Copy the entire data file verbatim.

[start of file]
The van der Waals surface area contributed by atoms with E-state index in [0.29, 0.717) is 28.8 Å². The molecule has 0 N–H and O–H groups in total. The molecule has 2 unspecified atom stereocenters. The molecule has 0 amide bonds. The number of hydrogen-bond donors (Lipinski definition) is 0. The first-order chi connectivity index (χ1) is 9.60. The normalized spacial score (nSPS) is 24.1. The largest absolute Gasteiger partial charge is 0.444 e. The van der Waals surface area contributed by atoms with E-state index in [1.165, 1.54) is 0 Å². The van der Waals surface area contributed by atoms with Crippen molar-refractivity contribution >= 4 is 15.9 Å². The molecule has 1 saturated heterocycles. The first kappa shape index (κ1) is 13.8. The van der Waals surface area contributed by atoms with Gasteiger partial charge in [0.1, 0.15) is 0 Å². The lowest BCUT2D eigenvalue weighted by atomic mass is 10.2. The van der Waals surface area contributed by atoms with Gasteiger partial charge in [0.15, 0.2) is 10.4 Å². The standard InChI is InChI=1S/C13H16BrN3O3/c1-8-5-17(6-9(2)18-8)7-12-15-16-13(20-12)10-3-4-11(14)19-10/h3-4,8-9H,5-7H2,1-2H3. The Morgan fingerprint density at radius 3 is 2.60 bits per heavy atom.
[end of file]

The van der Waals surface area contributed by atoms with E-state index in [0.29, 0.717) is 28.8 Å². The molecule has 0 N–H and O–H groups in total. The molecule has 2 unspecified atom stereocenters. The molecule has 0 amide bonds. The number of hydrogen-bond donors (Lipinski definition) is 0. The first-order chi connectivity index (χ1) is 9.60. The normalized spacial score (nSPS) is 24.1. The largest absolute Gasteiger partial charge is 0.444 e. The van der Waals surface area contributed by atoms with E-state index in [1.165, 1.54) is 0 Å². The van der Waals surface area contributed by atoms with Crippen molar-refractivity contribution >= 4 is 15.9 Å². The molecule has 1 saturated heterocycles. The first kappa shape index (κ1) is 13.8. The van der Waals surface area contributed by atoms with Gasteiger partial charge in [0.1, 0.15) is 0 Å². The lowest BCUT2D eigenvalue weighted by atomic mass is 10.2. The van der Waals surface area contributed by atoms with Gasteiger partial charge in [0.15, 0.2) is 10.4 Å². The standard InChI is InChI=1S/C13H16BrN3O3/c1-8-5-17(6-9(2)18-8)7-12-15-16-13(20-12)10-3-4-11(14)19-10/h3-4,8-9H,5-7H2,1-2H3. The Morgan fingerprint density at radius 3 is 2.60 bits per heavy atom.